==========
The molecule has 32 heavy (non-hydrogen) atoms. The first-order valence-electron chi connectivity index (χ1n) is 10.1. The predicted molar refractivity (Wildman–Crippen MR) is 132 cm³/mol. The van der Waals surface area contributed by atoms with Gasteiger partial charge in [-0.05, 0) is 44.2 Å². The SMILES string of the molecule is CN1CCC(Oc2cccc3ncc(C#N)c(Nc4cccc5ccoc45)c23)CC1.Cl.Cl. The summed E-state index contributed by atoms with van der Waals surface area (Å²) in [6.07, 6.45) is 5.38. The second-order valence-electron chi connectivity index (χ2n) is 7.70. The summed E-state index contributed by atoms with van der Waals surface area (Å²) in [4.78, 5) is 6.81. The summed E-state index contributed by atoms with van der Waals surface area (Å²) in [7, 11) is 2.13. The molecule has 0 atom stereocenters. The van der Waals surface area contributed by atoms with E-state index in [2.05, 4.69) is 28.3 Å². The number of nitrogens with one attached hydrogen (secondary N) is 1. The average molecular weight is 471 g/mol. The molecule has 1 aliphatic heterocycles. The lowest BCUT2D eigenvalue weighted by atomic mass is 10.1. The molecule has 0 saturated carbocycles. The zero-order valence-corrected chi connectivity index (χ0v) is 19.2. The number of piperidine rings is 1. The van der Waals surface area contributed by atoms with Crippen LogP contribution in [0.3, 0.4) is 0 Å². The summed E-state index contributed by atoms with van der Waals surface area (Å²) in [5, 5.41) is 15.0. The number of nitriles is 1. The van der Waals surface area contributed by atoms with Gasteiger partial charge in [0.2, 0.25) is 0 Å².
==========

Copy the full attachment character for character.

The molecule has 32 heavy (non-hydrogen) atoms. The first-order valence-electron chi connectivity index (χ1n) is 10.1. The predicted molar refractivity (Wildman–Crippen MR) is 132 cm³/mol. The van der Waals surface area contributed by atoms with Gasteiger partial charge in [-0.05, 0) is 44.2 Å². The SMILES string of the molecule is CN1CCC(Oc2cccc3ncc(C#N)c(Nc4cccc5ccoc45)c23)CC1.Cl.Cl. The summed E-state index contributed by atoms with van der Waals surface area (Å²) in [6.07, 6.45) is 5.38. The second-order valence-electron chi connectivity index (χ2n) is 7.70. The summed E-state index contributed by atoms with van der Waals surface area (Å²) in [4.78, 5) is 6.81. The summed E-state index contributed by atoms with van der Waals surface area (Å²) in [7, 11) is 2.13. The molecule has 0 atom stereocenters. The van der Waals surface area contributed by atoms with E-state index in [2.05, 4.69) is 28.3 Å². The number of nitrogens with one attached hydrogen (secondary N) is 1. The average molecular weight is 471 g/mol. The molecule has 1 aliphatic heterocycles. The lowest BCUT2D eigenvalue weighted by atomic mass is 10.1. The molecule has 0 saturated carbocycles. The zero-order valence-corrected chi connectivity index (χ0v) is 19.2. The number of piperidine rings is 1. The van der Waals surface area contributed by atoms with Crippen LogP contribution in [0.3, 0.4) is 0 Å². The summed E-state index contributed by atoms with van der Waals surface area (Å²) in [5, 5.41) is 15.0. The number of nitriles is 1. The van der Waals surface area contributed by atoms with Gasteiger partial charge in [0.2, 0.25) is 0 Å².